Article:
Ever since John Marshall established the principle of judicial review in Marbury v. Madison, bodies entrusted with these powers have locked horns with executives. It should come as no surprise, then, that Michelle Bachelet has had some difficult encounters with Chile’s Constitutional Tribunal, including a tussle over the government’s plans to make birth control pills available at public clinics. But the latest encounter is particularly damaging.
Since it implementation in February, 2006, the revamped public transportation system in Santiago has been the Bachelet government’s Achilles Heel, costing the government tens of millions of dollars a month, while public opinion claims not to notice a substantial improvement in service (indeed, the number of those with a negative opinion of the system has increased). Faced with bankrupting Transantiago, the government sought funding in Congress but was unable to garner enough votes. It then obtained a U$400 million loan from the Inter-American Development Bank. But this week the Constitutional Tribunal declared the loan unconstitutional. As if that weren’t bad enough, the government is threatening to use its weapon of last resort – the 2% of the budget the constitution permits for spending on ‘catastrophic events’. Of course, declaring Transantiago a catastrophe is a public relations nightmare, but options are becoming scarce. Without Congress’ cooperation, funding runs out in two weeks. Opposition critics are demanding the abandonment of the plan altogether and a total redesign.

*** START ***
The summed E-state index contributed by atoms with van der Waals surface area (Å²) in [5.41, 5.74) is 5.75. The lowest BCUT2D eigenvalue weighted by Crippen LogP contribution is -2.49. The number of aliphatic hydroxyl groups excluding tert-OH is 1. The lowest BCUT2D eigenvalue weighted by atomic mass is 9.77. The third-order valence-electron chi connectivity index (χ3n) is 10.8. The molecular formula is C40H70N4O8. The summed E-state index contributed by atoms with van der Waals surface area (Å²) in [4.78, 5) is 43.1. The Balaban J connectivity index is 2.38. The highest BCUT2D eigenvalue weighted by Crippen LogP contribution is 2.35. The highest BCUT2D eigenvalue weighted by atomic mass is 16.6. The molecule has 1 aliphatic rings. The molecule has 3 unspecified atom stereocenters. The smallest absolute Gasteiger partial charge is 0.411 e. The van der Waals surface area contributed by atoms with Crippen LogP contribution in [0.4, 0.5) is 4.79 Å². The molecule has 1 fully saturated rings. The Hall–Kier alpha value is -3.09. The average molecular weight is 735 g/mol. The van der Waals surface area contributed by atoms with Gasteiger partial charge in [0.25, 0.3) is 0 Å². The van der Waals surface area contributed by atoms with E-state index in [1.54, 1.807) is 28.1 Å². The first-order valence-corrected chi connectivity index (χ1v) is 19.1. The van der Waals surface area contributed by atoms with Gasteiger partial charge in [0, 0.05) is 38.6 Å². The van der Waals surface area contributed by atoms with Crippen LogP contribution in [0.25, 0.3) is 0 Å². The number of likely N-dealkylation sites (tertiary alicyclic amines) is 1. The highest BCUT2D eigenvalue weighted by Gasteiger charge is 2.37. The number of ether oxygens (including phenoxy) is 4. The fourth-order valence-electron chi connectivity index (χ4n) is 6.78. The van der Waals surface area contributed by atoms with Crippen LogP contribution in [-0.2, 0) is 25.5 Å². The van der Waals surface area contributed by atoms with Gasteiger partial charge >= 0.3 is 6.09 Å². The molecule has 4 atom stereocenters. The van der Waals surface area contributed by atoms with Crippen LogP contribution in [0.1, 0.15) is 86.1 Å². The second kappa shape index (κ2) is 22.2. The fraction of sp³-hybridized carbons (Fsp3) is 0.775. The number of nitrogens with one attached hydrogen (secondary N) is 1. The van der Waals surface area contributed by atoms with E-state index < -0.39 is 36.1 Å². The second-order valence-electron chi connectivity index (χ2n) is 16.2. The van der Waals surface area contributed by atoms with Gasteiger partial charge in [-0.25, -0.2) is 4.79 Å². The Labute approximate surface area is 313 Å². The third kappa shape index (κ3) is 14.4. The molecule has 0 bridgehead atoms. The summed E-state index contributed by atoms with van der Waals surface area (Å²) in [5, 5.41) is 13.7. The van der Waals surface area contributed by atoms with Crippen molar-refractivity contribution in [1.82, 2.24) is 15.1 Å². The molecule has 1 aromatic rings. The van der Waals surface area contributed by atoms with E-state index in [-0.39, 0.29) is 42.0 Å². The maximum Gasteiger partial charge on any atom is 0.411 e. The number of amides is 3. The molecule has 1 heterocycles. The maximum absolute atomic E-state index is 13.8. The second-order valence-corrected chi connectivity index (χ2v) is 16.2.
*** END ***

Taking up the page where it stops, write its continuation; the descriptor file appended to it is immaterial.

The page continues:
Transantiago has already become a symbol of technical incompetence, opening the door for opposition claims that government is incapable of offering solutions to problems of public policy. Chile remains a country where many public services, from roads to water to pensions are largely in private hands, and although Michelle Bachelet has had some success in areas such as health care and pensions, Transantiago gives a strong boost to the neoliberal argument. For President Bachelet’s progressive agenda, this is the legacy of Transantiago.
That is the public policy problem. But there is a political problem as well. This week former president Ricardo Lagos, who insists he does not want to run for president but who is making more and more public appearances, lashed out at Bachelet, saying that “One responsibility is the plan’s design, which all the international authorities applaud… but the way in which it was implemented, or implemented ahead of time, is not my responsibility.” In other words, he handed over an internationally-approved plan and Bachelet messed it up. Vote for Lagos, he’ll fix it.
What lies behind this extraordinarily ungraceful outburst? Probably the publication of a poll earlier in August in which 32 percent of those polled blamed the previous administration for Transantiago, whereas only 25 percent blamed Bachelet. What Lagos did not say is that although the government’s current subsidization of Santiago’s public transportation system was not written into the original plan, it is the rule rather than the exception. Although the government claims that one of the principal funding problems that Transantiago is that too many riders are not paying their fares, research shows that most public transportation systems around the world are not, in fact, financed entirely by what riders pay. In the US, fares cover anywhere from 13% of total operating costs (Detroit) to 67% (New York’s subway), with most in the 30 to 50 percent range. Whatever the implementation problems Ricardo Lagos wishes to concentrate on, it appears that in addition to routes and technology, not admitting that subsidization was going to be necessary was a design flaw as well.